Trusting His Gut: Adam Beck '86
Adam Beck ’86 tells two stories about trusting his gut.
Here’s the first one: On the verge of his graduation, when he was unsure of his post-college plans, Beck was walking through the library one day and saw a book open on a desk: How to Get a Job in San Francisco. “I abruptly ‘knew’ that going to San Francisco was what I should do,” he says. He ended up staying for several years, directing a YMCA after-school program and earning a master’s degree in theatre arts from San Francisco State.
And then there’s the second gut story, the real life-changer. Back in San Francisco after a Peace Corps stint in the Czech Republic, Beck came across an ad for teaching English in Hiroshima. “The job itself didn’t appeal to me all that much,” he says, “but, intuitively, a move to Hiroshima felt right.
“I tend to trust my intuition, even when it seems to contradict a ‘rational decision.’”
He’s been in Japan since 1996, making himself at home there in a multitude of ways. He met his wife, Megumi, through that first teaching job. He is involved in a project for Hiroshima’s Peace Memorial Museum, helping translate hundreds of videotaped interviews with survivors of the atomic bomb, a project that in turn has led him to contemplate a solo theatre piece about living through the bomb and its aftermath. And, as an American with good command of Japanese, he’s been hired to officiate at weddings, part of a new rage for Western-style nuptials.
But Beck says he never stopped thinking about the right “form” for his larger blend of skills, interests and values. That form coalesced in 2002 when he founded Hiroshima Starship, an organization that brings arts and education opportunities to underprivileged children in Japan and beyond. It’s something that Beck says answers the biggest question he had been asking himself—how to create something whole out of his theatre training, his belief in nonprofit and voluntary organizations, his experience working with children and what he calls the obligation “to use my energy and ability for something beyond bringing benefit largely to my own brief lifetime.”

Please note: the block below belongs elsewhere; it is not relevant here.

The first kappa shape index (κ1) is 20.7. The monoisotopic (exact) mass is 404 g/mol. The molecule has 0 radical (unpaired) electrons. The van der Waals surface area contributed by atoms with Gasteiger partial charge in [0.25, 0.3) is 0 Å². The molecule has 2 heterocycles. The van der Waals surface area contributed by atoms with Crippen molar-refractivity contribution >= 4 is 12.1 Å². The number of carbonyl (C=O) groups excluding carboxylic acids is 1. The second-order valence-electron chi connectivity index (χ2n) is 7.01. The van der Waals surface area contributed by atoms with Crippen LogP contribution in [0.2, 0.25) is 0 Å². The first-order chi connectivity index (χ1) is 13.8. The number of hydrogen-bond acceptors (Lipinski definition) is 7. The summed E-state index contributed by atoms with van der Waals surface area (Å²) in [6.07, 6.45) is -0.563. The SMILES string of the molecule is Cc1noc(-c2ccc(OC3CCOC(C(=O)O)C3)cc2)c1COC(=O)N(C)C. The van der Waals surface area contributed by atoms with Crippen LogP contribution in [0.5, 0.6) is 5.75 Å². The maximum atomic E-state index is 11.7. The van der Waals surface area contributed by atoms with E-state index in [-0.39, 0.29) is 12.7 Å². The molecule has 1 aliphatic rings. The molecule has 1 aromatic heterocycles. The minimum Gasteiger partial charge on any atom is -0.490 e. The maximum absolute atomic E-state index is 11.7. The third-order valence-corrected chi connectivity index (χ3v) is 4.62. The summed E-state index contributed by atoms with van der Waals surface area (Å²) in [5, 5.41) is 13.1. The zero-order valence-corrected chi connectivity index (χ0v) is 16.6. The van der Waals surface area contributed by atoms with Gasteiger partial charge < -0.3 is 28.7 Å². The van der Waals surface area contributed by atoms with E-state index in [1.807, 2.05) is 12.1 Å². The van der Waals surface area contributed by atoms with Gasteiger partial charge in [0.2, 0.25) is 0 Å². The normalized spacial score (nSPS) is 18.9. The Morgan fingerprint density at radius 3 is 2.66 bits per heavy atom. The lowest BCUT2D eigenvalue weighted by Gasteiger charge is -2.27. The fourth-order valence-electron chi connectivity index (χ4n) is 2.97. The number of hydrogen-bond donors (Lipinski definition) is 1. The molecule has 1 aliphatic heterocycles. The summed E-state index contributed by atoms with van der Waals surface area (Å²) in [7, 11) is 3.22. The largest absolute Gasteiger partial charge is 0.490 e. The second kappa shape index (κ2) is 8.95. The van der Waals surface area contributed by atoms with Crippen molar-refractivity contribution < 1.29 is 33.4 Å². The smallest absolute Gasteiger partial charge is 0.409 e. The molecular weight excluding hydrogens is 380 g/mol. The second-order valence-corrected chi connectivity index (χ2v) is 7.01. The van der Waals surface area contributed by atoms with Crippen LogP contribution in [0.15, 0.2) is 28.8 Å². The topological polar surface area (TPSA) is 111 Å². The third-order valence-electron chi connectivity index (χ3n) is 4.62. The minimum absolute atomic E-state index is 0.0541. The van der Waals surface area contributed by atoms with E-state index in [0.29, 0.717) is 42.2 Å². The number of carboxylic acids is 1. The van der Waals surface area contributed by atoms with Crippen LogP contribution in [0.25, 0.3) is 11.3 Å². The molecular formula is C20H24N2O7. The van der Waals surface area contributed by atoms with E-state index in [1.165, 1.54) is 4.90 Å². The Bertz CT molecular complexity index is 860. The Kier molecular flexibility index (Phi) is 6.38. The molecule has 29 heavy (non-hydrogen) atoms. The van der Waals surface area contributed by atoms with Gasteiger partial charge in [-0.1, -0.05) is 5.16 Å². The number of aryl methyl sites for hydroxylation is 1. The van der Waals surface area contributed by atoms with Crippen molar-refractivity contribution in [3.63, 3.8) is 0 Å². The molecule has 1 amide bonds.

A trip to a children’s orphanage in the Philippines with his wife made it clear to him that he was on the right track. They got there on Christmas Eve, in time for a gathering of the staff and children in anticipation of Santa Claus. When the man in red arrived he gave each child a gift that had been specially selected by the staff.
“For some, it was the first Christmas present they had ever received,” says Beck. “Seventy children, from babies to teenagers, tore open their gifts, and the room was radiant with an incredible, infectious joy. I, too, received a remarkable gift that night. I was simply unprepared for the shock of compassion I felt when I spent Christmas Eve with these children. I became convinced that the benefit work I was embarking on, though it brought me no monetary reward, offered a reward that was far more precious.”
Hiroshima Starship’s program includes classes and coaching in English, arts such as candle-making, and translation and voice-over work, with proceeds divided between the organization’s operating expenses and its contributions to shelters, orphanages and hospitals. Beck is involved on the educational side as well as behind the scenes, reaching out to children’s institutions within and outside Japan, traveling to cement these relationships when time and budget permit.
“A theatre background is often scoffed at, in regard to earning a living,” he says, “but it’s invaluable in teaching lively classes and in delivering strong presentations. And being a theatre director has helped me develop organizational skills that serve all aspects of my work.”
He hopes to add a theatre element to Hiroshima Starship in the near future. For the moment Beck is content to let word about the organization ripple along the grapevine and to welcome the handful of offers of support that come in each month from Japanese and foreigners.
“It’s heartening, professionally,” he says, “and it’s also nice personally, in that my circle of like-minded friends is continually expanding.”